Jumping test

CMJ performance assessment protocol consisted of 8 jumps with 60-second intervals between each attempt [20, 21]. The average of the 8 jumps was considered for analysis. CMJ was initiated from a standing position. Subjects were instructed to maintain their hands on their chest and freely determine the amplitude of the countermovement in order to avoid changes in jumping coordination [22]. Subjects were encouraged to jump as high as possible. Previous reports support the use of jumping to measure the effects of creatine on lower limb performance [10, 2325].

A strain-gauge force plate (AMTI BP600900; Watertown, EUA) was used to measure jumping performance. Data referring to the vertical ground reaction force component (Fy) were collected at a 1000 Hz. A Butterworth low pass (90 Hz cut off frequency) on-line filtering was also performed. Jumping height was determined by the impulse. The jumping performance was calculated by the following equation:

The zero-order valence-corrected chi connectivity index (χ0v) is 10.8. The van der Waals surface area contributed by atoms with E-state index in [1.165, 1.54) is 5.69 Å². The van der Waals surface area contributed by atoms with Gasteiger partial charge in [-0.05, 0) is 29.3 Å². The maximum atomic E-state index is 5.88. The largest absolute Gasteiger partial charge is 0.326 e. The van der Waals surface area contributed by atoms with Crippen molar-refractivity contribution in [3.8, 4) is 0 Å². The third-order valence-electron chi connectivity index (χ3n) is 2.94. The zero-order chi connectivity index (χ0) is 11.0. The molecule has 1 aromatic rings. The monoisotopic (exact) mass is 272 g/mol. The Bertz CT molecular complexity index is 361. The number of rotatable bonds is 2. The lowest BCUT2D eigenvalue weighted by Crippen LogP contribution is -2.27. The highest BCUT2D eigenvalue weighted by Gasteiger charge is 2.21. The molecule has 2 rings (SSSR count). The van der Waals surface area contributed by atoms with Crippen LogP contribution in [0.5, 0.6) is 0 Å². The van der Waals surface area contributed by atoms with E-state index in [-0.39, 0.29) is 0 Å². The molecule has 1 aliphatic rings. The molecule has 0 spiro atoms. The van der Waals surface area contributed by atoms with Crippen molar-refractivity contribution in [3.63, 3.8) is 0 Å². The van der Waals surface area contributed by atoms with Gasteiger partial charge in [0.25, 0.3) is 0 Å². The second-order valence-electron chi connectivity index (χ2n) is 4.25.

h = v 2 / 2 g

where h is the height of jump, v is the vertical takeoff velocity, and g is the acceleration due to gravity. The data were analysed through the MatLab R2009b software (Mathworks, EUA).

Dietary intake

Dietary intake was assessed by means of 3, 24-hour dietary recalls undertaken on separate days (2 week days and 1 weekend day) using a visual aid photo album of real foods. Energy, macronutrient and creatine intake were analyzed by the software Virtual Nutri (Sao Paulo, Brazil). Supplementary creatine was not considered in the analysis.

Creatine supplementation protocol and blinding procedure